The team commenced its ascent in May, 1984. On the night of 15th-16th May, 1984, Bachendri and her tent mate were sleeping in one of the tents at Camp III at an altitude of about 24,000 feet. At around 00:30 hours (IST), at around 24,000 feet, she was jolted awake; something had hit her hard and she also heard a deafening sound; and at the same time she found herself being enveloped within a very cold mass of material. A serac on the Lhotse glacier, above the Camp III has slid down, and fallen on the camp raking havoc at the camp. Her tent mate using his knife could slash his way out of the mass of ice. He, thereafter, assisted Bachendri to dig her way out of the mess. Many members of the team were injured, and became unnerved; and they climbed down to the base camp. Despite an injury on her head, Bachendri chose to continue the ascent.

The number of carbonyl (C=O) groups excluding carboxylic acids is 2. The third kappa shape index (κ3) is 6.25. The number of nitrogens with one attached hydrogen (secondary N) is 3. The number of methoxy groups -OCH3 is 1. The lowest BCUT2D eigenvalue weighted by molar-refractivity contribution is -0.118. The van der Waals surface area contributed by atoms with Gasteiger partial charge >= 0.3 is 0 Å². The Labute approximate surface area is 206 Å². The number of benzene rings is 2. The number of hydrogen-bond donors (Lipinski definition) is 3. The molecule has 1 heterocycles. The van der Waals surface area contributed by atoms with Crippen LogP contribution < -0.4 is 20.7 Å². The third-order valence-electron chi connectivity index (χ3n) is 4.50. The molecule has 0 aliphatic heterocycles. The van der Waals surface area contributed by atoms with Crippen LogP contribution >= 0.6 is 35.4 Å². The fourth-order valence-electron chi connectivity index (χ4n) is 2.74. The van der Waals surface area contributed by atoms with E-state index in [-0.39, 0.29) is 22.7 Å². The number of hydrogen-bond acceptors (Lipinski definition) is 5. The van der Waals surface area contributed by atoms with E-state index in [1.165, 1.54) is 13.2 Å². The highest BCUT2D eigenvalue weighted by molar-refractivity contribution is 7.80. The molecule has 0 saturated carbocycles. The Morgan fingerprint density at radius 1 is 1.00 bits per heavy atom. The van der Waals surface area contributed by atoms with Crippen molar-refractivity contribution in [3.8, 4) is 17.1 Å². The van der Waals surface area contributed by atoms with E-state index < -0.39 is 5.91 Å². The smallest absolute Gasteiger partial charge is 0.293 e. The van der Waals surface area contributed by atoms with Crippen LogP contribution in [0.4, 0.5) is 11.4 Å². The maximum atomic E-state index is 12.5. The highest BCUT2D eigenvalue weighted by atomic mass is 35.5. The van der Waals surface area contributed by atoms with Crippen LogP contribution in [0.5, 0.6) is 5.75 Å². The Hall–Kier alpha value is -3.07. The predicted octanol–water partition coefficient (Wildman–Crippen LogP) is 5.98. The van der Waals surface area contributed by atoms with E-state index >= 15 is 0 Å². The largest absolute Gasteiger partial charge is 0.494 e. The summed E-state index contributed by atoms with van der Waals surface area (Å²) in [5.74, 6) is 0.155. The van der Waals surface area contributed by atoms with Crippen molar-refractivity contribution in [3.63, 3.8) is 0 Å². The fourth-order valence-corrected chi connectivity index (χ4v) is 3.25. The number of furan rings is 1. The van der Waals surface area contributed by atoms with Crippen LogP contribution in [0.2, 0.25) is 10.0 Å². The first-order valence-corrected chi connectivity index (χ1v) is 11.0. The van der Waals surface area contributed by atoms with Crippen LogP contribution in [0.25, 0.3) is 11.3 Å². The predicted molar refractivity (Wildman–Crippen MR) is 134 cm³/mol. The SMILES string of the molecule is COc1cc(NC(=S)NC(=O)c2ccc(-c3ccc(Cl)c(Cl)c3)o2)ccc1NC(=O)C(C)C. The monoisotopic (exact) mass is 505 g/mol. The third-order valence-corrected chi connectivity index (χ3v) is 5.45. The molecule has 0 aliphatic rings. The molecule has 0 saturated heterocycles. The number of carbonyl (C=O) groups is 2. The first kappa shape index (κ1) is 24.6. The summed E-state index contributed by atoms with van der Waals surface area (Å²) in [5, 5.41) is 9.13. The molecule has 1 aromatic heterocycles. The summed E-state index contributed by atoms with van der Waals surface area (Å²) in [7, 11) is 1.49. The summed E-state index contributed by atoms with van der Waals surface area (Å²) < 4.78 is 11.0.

On 22nd May 1984, some other climbers joined the team to ascent the summit of the Mount Everest. Bachendri was the only woman in this group. They continued the ascent climbing “vertical sheets of frozen ice”, cold winds sometimes blowing at the speed of about 100 km per hour, temperatures touching below up to minus 30 to 40 degrees Celsius. On 23rd May 1984, Bachendri reached the summit of Mount Everest, and at 1:07 PM IST, she was standing at the peak (29,084 ft) along with one other climber. The peak was small to accommodate two persons; and there was a vertical drop of thousands of feet all around the peak. So they first made themselves secured by anchoring themselves by digging their ice axes into the snow.